> passwords

Sure you can, as long as you're not storing them anywhere, and are
instead, storing their checksum of some kind.

Then the only limitations really are how much memory and time you have
to locally buffer your password while the checksum computes it :)

Nobody stores passwords right? Right?

(/me then socially distances from the internet)


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Re: [gentoo-dev] zoom concerns

2020-04-02 Thread Thomas Deutschmann
Hi,

it's true that zoom is currently getting a lot of attention. It all
started with the iOS application using Facebook SDK to provide login
through Facebook and their TOS/privacy statement.

That triggered a lot of (security) researchers who are currently sitting
at home like most people in western world with a lot of time. If
upstream will address all problems this will become one of the best
(free-)audited conference software available ;-)

For this discussion please keep in mind that there are multiple versions
for different platforms. Not every platform is affected by all reported
problems.

Regarding zoom and Gentoo: net-im/zoom doesn't require any special
handling in Gentoo. Package is not even marked stable. We have a lot of
vulnerable packages...

If problems will get confirmed for the available Linux version and
upstream won't provide a fix within ~12 months (depends on severity of
reported vulnerabilities) we maybe decide to last-rite or apply a mask
to force user awareness through forced unmask action in case they need
that software. But again, this software isn't special and doesn't
require further discussion from our P.O.V.


-- 
Regards,
Thomas Deutschmann / Gentoo Security Team
fpr: C4DD 695F A713 8F24 2AA1 5638 5849 7EE5 1D5D 74A5



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Re: [gentoo-dev] zoom concerns

2020-04-02 Thread Ulrich Mueller
> On Thu, 02 Apr 2020, Rich Freeman wrote:

> I guess we could stick an einfo in the post-install messages,

Not sure if that's necessary. Zoom is a proprietary, closed-source,
fetch-restricted package, so users should know that they cannot expect
the same level of quality as for free software. (In the default
configuration, it is license-masked, so users must explicitly unmask
it before installation.)

> but if you're joining a zoom meeting are you going to be any more
> secure if you manually install the files instead? I can't imagine that
> people are going to stop attending meetings just because they picked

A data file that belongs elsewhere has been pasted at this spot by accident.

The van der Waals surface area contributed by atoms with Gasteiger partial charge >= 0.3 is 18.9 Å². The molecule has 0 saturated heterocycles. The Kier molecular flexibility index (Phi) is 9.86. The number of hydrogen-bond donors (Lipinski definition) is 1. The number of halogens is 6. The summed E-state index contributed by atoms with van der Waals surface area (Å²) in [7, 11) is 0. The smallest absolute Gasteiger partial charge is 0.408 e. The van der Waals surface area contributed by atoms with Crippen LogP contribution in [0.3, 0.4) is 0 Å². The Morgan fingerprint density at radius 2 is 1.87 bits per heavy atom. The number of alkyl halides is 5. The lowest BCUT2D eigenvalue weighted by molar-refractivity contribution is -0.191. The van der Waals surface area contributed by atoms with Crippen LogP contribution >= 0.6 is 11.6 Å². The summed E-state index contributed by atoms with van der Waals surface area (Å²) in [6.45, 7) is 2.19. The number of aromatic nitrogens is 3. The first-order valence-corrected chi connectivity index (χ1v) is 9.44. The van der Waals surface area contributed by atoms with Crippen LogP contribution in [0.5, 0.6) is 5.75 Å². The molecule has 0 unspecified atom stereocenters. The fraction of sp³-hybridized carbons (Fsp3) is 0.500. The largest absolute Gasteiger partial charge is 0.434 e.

> the wrong software to host them. Plus a few of those concerns apply to
> MANY packages - such as a lack of end-to-end encryption, or ever
> having had a zero day.

> I'm not intending to endorse Zoom here, but Gentoo isn't really
> intended as a purist distro that will never include a package if it is
> associated with a service that might collect user data and so on.  In
> fact, we have many packages with these associations.  Ultimately users
> can decide what they want to run, and we're just providing the files
> in the most convenient and secure manner possible.  For example, when
> the zero day is fixed if you're using Gentoo you'll benefit from our
> security policy, while you would not if you had just manually
> installed some files/etc...

+1

Ulrich


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Re: [gentoo-dev] zoom concerns

2020-04-02 Thread Ulrich Mueller
> On Thu, 02 Apr 2020, Alessandro Barbieri wrote:

> I have concerns about the inclusion of zoom in ::gentoo. For me it's
> more like a malware.

Gentoo is about choice. If users want to use Zoom (or have to, because
their employer schedules a meeting using that platform) then it is not
our call to stop them.

> From the hacker news feed you'll find out that:

> [1] zero day vulnerability found
> [2] passwords are truncated to 32 bit
> [3] previously sent data to facebook
> [4] end to end traffic isn't encrypted
> [5] signed binary run unsigned script

> 1 https://techcrunch.com/2020/04/01/zoom-doom/?guccounter=1
> 2 https://news.ycombinator.com/item?id=22749706
> 3 
> https://www.vice.com/en_us/article/z3b745/zoom-removes-code-that-sends-data-to-facebook
> 4 https://theintercept.com/2020/03/31/zoom-meeting-encryption/
> 5 https://news.ycombinator.com/item?id=22746764